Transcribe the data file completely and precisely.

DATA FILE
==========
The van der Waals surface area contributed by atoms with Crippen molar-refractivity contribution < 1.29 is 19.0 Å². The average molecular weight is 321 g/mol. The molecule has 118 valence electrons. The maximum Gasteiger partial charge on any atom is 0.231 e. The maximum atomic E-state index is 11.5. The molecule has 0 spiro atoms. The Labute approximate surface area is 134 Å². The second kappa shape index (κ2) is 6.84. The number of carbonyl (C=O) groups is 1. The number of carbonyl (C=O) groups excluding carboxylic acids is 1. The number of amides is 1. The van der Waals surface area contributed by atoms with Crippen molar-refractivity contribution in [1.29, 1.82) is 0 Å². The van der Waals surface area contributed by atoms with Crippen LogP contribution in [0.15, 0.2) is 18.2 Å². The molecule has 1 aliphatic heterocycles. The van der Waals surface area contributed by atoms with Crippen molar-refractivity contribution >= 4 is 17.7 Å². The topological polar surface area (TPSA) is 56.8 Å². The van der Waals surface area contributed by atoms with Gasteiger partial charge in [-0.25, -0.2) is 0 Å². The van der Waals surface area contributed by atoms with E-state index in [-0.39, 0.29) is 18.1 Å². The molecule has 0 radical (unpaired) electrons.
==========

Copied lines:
The van der Waals surface area contributed by atoms with Crippen molar-refractivity contribution < 1.29 is 19.0 Å². The average molecular weight is 321 g/mol. The molecule has 118 valence electrons. The maximum Gasteiger partial charge on any atom is 0.231 e. The maximum atomic E-state index is 11.5. The molecule has 0 spiro atoms. The Labute approximate surface area is 134 Å². The second kappa shape index (κ2) is 6.84. The number of carbonyl (C=O) groups is 1. The number of carbonyl (C=O) groups excluding carboxylic acids is 1. The number of amides is 1. The van der Waals surface area contributed by atoms with Crippen molar-refractivity contribution in [1.29, 1.82) is 0 Å². The van der Waals surface area contributed by atoms with Crippen LogP contribution in [0.15, 0.2) is 18.2 Å². The molecule has 1 aliphatic heterocycles. The van der Waals surface area contributed by atoms with Crippen molar-refractivity contribution >= 4 is 17.7 Å². The topological polar surface area (TPSA) is 56.8 Å². The van der Waals surface area contributed by atoms with Gasteiger partial charge in [-0.25, -0.2) is 0 Å². The van der Waals surface area contributed by atoms with E-state index in [-0.39, 0.29) is 18.1 Å². The molecule has 0 radical (unpaired) electrons.